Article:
What Is SQL Vector Database?
SQL vector databases blend the strengths of SQL and vector databases, providing a streamlined approach to storing and querying high-dimensional vectors through SQL.
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Large Language Models (LLMs) have made many tasks easier, like making chatbots, language translation, text summarization, and many more. In the past, we used to write models for different tasks, and then there was always the issue of their performance. Now, we can do most of the tasks easily with the help of LLMs. However, LLMs do have some limitations when they are applied to real-world use cases. They lack specific or up-to-date information leading to a phenomenon called hallucination (opens new windwhere the model generates incorrect or un-predictable results.
Vector databases (opens new window)proved to be very helpful in mitigating the hallucination issue in LLMs by providing a database of domain-specific data that the models can reference. This reduces the instances of inaccurate or nonsensical responses.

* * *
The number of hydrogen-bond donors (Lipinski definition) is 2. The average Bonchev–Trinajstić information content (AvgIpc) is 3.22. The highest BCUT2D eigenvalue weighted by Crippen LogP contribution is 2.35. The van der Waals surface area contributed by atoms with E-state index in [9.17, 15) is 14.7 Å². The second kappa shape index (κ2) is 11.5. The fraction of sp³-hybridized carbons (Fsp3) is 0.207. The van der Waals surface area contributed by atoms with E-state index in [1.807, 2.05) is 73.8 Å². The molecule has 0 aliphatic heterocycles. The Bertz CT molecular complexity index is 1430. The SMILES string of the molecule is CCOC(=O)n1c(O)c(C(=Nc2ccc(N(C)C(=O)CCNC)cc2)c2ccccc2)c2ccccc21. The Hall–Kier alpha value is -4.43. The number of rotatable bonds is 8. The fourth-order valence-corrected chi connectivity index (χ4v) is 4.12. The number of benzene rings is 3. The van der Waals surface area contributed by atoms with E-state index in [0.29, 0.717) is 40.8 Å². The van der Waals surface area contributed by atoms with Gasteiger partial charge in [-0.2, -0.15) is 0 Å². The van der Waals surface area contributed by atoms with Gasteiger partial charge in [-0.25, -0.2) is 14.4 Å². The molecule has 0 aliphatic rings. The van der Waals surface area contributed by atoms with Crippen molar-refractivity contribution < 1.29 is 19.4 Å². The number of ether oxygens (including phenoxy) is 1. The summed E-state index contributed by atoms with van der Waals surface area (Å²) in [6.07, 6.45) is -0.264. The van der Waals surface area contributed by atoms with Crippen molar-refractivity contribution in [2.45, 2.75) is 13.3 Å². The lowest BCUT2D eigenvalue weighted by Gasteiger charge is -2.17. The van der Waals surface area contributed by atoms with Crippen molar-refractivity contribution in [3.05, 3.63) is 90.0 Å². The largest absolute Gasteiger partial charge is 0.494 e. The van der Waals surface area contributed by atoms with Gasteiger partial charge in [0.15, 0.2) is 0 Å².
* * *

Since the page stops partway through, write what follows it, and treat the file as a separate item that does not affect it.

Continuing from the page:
In this article, we are going to see how the integration of vector databases with SQL has made life easier for businesses. We will discuss some of the limitations of traditional databases and what led to this new integration, SQL vector database. In the end, we will see how these databases work.
What Is SQL Vector Databases?
An SQL vector database is a specialized type of database that combines the capabilities of traditional SQL databases with the abilities of a vector database. Providing you the ability to efficiently store and query high-dimensional vectors with the help of SQL.